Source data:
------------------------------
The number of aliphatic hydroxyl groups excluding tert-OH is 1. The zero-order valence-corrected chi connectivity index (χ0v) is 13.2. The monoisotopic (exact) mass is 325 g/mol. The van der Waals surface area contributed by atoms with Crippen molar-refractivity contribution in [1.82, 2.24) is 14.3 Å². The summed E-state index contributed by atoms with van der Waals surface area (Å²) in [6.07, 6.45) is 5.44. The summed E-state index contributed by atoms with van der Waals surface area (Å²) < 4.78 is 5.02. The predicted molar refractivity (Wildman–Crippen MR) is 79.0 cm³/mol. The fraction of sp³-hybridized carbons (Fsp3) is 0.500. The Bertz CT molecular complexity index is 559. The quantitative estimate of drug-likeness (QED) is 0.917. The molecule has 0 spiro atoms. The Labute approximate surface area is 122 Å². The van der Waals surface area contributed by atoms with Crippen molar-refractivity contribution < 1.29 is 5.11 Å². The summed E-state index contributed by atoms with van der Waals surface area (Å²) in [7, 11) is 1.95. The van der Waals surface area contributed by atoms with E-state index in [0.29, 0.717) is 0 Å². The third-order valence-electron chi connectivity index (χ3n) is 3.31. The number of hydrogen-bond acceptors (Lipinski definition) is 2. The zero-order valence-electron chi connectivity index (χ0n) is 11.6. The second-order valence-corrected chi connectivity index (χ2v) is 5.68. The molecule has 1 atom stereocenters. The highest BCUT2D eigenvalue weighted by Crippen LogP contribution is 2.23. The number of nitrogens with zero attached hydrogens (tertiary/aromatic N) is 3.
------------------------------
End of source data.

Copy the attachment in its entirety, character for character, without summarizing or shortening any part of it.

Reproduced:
The number of aliphatic hydroxyl groups excluding tert-OH is 1. The zero-order valence-corrected chi connectivity index (χ0v) is 13.2. The monoisotopic (exact) mass is 325 g/mol. The van der Waals surface area contributed by atoms with Crippen molar-refractivity contribution in [1.82, 2.24) is 14.3 Å². The summed E-state index contributed by atoms with van der Waals surface area (Å²) in [6.07, 6.45) is 5.44. The summed E-state index contributed by atoms with van der Waals surface area (Å²) < 4.78 is 5.02. The predicted molar refractivity (Wildman–Crippen MR) is 79.0 cm³/mol. The fraction of sp³-hybridized carbons (Fsp3) is 0.500. The Bertz CT molecular complexity index is 559. The quantitative estimate of drug-likeness (QED) is 0.917. The molecule has 0 spiro atoms. The Labute approximate surface area is 122 Å². The van der Waals surface area contributed by atoms with Crippen molar-refractivity contribution < 1.29 is 5.11 Å². The summed E-state index contributed by atoms with van der Waals surface area (Å²) in [7, 11) is 1.95. The van der Waals surface area contributed by atoms with E-state index in [0.29, 0.717) is 0 Å². The third-order valence-electron chi connectivity index (χ3n) is 3.31. The number of hydrogen-bond acceptors (Lipinski definition) is 2. The zero-order valence-electron chi connectivity index (χ0n) is 11.6. The second-order valence-corrected chi connectivity index (χ2v) is 5.68. The molecule has 1 atom stereocenters. The highest BCUT2D eigenvalue weighted by Crippen LogP contribution is 2.23. The number of nitrogens with zero attached hydrogens (tertiary/aromatic N) is 3.